Johnston County Look Back – April 2019

What Happened 25 – 50 – 100 Years Ago This Month

April 1994 – 25 Years Ago

The National Weather Service set up a new Doppler radar tower at N.C. State University’s Central Crops Research Station just west of Clayton.

The Johnston County Board of Commissioners placed a bounty on beavers. Trappers could expect a reward of $15 per tail.

The State Division of Environmental Health warned Princeton that the town’s water system had too high a level of trihalomethanes, carcinogens caused by the reaction of chlorine with organic material.

Deputy Edward Little, Jr. was assaulted while arresting a man for domestic violence. No one was seriously injured.

Princeton High School students Tara Lee, Christy Greene, Lizzie Toler, Corey McLamb, and Lynn Toole made the Principal’s List.

The Town Board of Princeton approved a proposal by businessman Neil Epps to circulate a petition supporting toll-free calls from Princeton to Goldsboro.

An unknown person tossed a wrench from an I-95 overpass near Selma. The wrench struck the windshield of a big rig driven by Jule Anna Thompson of Falconer, New York. The damage to Thompson’s truck was estimated at $1,000, but she was unharmed.

A fire burned a 40-foot hole in the roof of the unfinished new Cleveland Elementary School at Cleveland and Cornwallis roads. The damage was calculated to be around $10,000.

April 1969 – 50 Years Ago

The Johnston County unit of the American Cancer Society launched a fund drive with the goal of collecting $10,000.

In April 1969, members of the Johnston County Cancer Society launch a Cancer Crusade fundraiser to collect $10,000.

Representative W.R. Britt of Johnston County introduced a bill in the General Assembly that would appropriate $40,000 for the purchase of 55 acres of the Bentonville battlefield.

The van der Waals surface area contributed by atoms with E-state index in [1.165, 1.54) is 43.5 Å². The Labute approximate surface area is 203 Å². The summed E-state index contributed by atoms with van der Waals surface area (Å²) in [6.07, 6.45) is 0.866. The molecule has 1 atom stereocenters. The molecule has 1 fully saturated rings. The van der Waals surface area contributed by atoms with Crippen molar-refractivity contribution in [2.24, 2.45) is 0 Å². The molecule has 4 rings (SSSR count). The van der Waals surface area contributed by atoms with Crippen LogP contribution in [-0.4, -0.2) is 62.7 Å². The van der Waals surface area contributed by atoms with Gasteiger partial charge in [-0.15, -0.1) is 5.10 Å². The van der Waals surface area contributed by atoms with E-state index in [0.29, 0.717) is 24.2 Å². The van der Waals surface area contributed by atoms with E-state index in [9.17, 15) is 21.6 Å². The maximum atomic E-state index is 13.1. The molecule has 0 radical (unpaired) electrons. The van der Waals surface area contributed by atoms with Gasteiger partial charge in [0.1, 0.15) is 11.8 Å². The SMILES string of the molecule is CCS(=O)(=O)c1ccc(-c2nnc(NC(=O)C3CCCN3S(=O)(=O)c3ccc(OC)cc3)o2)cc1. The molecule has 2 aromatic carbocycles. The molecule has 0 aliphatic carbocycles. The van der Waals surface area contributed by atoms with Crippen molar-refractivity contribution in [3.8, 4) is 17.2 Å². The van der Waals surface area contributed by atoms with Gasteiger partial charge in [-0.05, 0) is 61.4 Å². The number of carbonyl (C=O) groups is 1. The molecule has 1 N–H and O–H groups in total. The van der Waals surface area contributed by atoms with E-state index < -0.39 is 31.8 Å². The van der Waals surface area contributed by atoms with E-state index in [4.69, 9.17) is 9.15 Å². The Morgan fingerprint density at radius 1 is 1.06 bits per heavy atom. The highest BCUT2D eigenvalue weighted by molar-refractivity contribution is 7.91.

A car struck a guy wire to a utility pole, breaking the pole and wires, on Cleveland Road, four miles west of Smithfield. The crash caused a five-hour blackout.

The Comprehensive School Improvement Project of the State Department of Public Instruction praised Clayton and Selma Schools “for their exemplary programs which are characteristic of innovations and changes taking place in many of our rural schools today.”

Principal B.E. Strifert announced that North Johnston High School would select a team of auto mechanics students to participate in the 21st Plymouth Trouble Shooting Contest.

The Johnston County Branch of the NAACP presented proposals to the Board of Education calling for the hiring of black school employees in proportion with their share of the population and greater participation by black members of the community in school affairs.

The Pine Level Town Board of Commissioners authorized the Selma Housing Authority to apply for low-rent housing units with the U.S. Department of Housing and Urban Development.

The Carolina Power and Light company temporarily interrupted service to parts of Johnston County in order to balance the load on two 23,000-volt feeders.

April 1919 – 100 Years Ago

Unknown robbers stole a number of redeemed War Savings Stamps from the Selma post office.

Corporal Carlton Stephenson of Clayton was awarded the Distinguished Service Cross for covering the retreat of his company while wounded. He was serving with Company B, 120th Infantry Regiment, Thirtieth Division.

The Johnston County Druggists’ Association held its fourth meeting in Smithfield’s Commercial Club room. The Association’s president, Clarence Harper of Selma, presided.

An unknown arsonist set fire to pine trees belonging to George Massey of the Princeton-Boon Hill area. The blaze cost him over $1,000 in damage before burning Alea Massey’s tobacco crop and the local schoolhouse.

The stockholders of the County Fair elected a new set of officers with J.W. Stephenson as President, W.R. Long as Vice-President, William D. Avera as Treasurer and Secretary, and A.M. Johnson as Assistant Secretary.

The Selma veterans of Company C, 119th Infantry Regiment, Thirtieth Division returned home. They were greeted by the whole town at the train station.

The Johnston County Red Cross met in Smithfield. Rev. and Mrs. C.P. Jerome represented Kenly.

The New Hope school closed. Students who made the honor rolls for the third and fourth months included Rachel Hayes, Addie Jernigan, and Ila Allen.